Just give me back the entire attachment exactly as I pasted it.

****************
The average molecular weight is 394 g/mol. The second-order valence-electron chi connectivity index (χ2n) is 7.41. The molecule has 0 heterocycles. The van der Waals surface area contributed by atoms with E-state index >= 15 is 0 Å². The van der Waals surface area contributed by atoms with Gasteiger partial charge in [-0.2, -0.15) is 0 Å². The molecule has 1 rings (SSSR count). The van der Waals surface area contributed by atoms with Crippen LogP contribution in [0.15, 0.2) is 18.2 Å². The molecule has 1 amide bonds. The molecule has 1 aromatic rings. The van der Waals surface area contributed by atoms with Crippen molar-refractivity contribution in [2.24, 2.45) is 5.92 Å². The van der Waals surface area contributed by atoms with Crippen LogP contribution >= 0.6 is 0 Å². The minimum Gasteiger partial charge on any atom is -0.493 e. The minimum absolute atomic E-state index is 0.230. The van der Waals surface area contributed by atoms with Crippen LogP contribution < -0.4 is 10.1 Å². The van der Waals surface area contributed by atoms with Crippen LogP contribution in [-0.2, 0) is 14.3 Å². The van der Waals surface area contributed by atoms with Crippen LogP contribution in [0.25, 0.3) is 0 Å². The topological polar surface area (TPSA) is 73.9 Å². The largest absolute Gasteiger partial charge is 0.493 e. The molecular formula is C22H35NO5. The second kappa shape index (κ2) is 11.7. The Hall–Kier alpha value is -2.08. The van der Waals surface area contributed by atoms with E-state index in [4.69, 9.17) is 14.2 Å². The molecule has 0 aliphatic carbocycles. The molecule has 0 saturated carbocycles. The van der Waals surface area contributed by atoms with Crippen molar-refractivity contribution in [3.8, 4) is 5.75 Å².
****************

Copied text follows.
The average molecular weight is 394 g/mol. The second-order valence-electron chi connectivity index (χ2n) is 7.41. The molecule has 0 heterocycles. The van der Waals surface area contributed by atoms with E-state index >= 15 is 0 Å². The van der Waals surface area contributed by atoms with Gasteiger partial charge in [-0.2, -0.15) is 0 Å². The molecule has 1 rings (SSSR count). The van der Waals surface area contributed by atoms with Crippen LogP contribution in [0.15, 0.2) is 18.2 Å². The molecule has 1 amide bonds. The molecule has 1 aromatic rings. The van der Waals surface area contributed by atoms with Crippen molar-refractivity contribution in [2.24, 2.45) is 5.92 Å². The van der Waals surface area contributed by atoms with Crippen LogP contribution >= 0.6 is 0 Å². The minimum Gasteiger partial charge on any atom is -0.493 e. The minimum absolute atomic E-state index is 0.230. The van der Waals surface area contributed by atoms with Crippen LogP contribution < -0.4 is 10.1 Å². The van der Waals surface area contributed by atoms with Crippen LogP contribution in [-0.2, 0) is 14.3 Å². The van der Waals surface area contributed by atoms with Crippen LogP contribution in [0.25, 0.3) is 0 Å². The topological polar surface area (TPSA) is 73.9 Å². The largest absolute Gasteiger partial charge is 0.493 e. The molecular formula is C22H35NO5. The second kappa shape index (κ2) is 11.7. The Hall–Kier alpha value is -2.08. The van der Waals surface area contributed by atoms with E-state index in [4.69, 9.17) is 14.2 Å². The molecule has 0 aliphatic carbocycles. The molecule has 0 saturated carbocycles. The van der Waals surface area contributed by atoms with Crippen molar-refractivity contribution in [3.8, 4) is 5.75 Å².